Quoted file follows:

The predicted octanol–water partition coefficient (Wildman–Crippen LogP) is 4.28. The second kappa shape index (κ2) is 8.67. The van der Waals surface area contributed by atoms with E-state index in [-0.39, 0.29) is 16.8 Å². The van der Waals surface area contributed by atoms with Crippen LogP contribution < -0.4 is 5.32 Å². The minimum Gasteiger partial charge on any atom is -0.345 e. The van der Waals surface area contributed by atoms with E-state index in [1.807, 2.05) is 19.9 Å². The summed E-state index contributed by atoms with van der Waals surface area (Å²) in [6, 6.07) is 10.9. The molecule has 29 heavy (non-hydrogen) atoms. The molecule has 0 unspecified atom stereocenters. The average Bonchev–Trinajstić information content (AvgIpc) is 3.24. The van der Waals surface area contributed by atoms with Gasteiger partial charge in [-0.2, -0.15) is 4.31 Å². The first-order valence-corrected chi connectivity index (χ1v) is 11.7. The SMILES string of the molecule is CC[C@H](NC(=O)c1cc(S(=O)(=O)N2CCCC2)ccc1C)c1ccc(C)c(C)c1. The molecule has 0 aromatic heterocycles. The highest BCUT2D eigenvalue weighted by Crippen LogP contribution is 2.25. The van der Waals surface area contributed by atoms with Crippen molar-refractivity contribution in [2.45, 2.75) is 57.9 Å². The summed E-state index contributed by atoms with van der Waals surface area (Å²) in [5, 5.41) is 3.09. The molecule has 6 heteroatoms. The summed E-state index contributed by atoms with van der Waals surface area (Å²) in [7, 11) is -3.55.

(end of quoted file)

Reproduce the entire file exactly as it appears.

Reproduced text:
The predicted octanol–water partition coefficient (Wildman–Crippen LogP) is 4.28. The second kappa shape index (κ2) is 8.67. The van der Waals surface area contributed by atoms with E-state index in [-0.39, 0.29) is 16.8 Å². The van der Waals surface area contributed by atoms with Crippen LogP contribution < -0.4 is 5.32 Å². The minimum Gasteiger partial charge on any atom is -0.345 e. The van der Waals surface area contributed by atoms with E-state index in [1.807, 2.05) is 19.9 Å². The summed E-state index contributed by atoms with van der Waals surface area (Å²) in [6, 6.07) is 10.9. The molecule has 29 heavy (non-hydrogen) atoms. The molecule has 0 unspecified atom stereocenters. The average Bonchev–Trinajstić information content (AvgIpc) is 3.24. The van der Waals surface area contributed by atoms with Gasteiger partial charge in [-0.2, -0.15) is 4.31 Å². The first-order valence-corrected chi connectivity index (χ1v) is 11.7. The SMILES string of the molecule is CC[C@H](NC(=O)c1cc(S(=O)(=O)N2CCCC2)ccc1C)c1ccc(C)c(C)c1. The molecule has 0 aromatic heterocycles. The highest BCUT2D eigenvalue weighted by Crippen LogP contribution is 2.25. The van der Waals surface area contributed by atoms with Crippen molar-refractivity contribution in [2.45, 2.75) is 57.9 Å². The summed E-state index contributed by atoms with van der Waals surface area (Å²) in [5, 5.41) is 3.09. The molecule has 6 heteroatoms. The summed E-state index contributed by atoms with van der Waals surface area (Å²) in [7, 11) is -3.55.